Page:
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'Plan B' on the way to shelves sans limits

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Traveling by Jeep, boat and foot, Tribune-Review investigative reporter Carl Prine and photojournalist Justin Merriman covered nearly 2,000 miles over two months along the border with Mexico to report on coyotes — the human traffickers who bring illegal immigrants into the United States. Most are Americans working for money and/or drugs. This series reports how their operations have a major impact on life for residents and the environment along the border — and beyond.

By The Associated Press
Thursday, June 20, 2013, 7:15 p.m.
 

WASHINGTON — The morning-after pill is going over-the-counter.

The Food and Drug Administration on Thursday approved unrestricted sales of Plan B One-Step, lifting all age limits on the emergency contraceptive.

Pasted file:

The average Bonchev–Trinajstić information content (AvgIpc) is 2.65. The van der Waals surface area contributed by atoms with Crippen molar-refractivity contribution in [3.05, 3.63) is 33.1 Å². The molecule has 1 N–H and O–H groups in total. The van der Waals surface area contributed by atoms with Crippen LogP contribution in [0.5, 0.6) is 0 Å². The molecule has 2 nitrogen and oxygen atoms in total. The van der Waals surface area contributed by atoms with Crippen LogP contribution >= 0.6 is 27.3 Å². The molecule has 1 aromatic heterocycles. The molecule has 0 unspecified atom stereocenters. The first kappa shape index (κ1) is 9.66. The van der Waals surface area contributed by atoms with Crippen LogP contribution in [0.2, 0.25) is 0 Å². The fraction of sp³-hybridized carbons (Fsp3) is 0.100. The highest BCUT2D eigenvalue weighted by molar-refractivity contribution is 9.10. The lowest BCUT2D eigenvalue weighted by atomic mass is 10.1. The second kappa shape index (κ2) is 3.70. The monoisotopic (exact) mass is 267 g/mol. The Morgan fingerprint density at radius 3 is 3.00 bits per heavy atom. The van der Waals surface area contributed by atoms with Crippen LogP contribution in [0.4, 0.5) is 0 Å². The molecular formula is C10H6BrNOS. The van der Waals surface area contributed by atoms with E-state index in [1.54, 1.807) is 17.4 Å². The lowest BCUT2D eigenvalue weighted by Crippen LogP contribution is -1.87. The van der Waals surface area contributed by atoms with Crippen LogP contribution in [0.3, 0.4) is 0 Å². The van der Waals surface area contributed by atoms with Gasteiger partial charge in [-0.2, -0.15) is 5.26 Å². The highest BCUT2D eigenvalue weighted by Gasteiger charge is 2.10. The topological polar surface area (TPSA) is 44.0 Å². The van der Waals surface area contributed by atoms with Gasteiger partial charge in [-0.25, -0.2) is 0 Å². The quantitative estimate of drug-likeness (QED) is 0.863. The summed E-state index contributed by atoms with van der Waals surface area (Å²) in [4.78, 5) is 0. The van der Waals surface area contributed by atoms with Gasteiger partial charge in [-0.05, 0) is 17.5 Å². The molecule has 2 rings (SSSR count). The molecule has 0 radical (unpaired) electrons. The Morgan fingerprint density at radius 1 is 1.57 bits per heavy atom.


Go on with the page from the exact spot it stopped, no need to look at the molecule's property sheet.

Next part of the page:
The move occurred a week after the Obama administration ended months of back-and-forth legal battles by promising a federal judge that it would take that step. Women's health advocates had pushed for easier access to next-day birth control for more than a decade.

“Over-the-counter access to emergency contraceptive products has the potential to further decrease the rate of unintended pregnancies in the United States,” FDA drug chief Dr. Janet Woodcock said in a statement announcing the approval.

It wasn't clear how quickly Plan B One-Step would move from behind pharmacy counters to sit on pharmacy shelves. Until now, customers could buy that morning-after pill and competing generic versions without a prescription only if they proved to a pharmacist that they were 17 or older.

The FDA said the product must be repackaged to reflect the change;. Maker Teva Women's Health didn't immediately respond.

The agency, though, has not lifted age limits on competing generics.

The morning-after pill contains a higher dose of the hormone in regular birth-control pills. Taking it within 72 hours of rape, condom failure or just forgetting traditional contraception can cut the chances of pregnancy by up to 89 percent.

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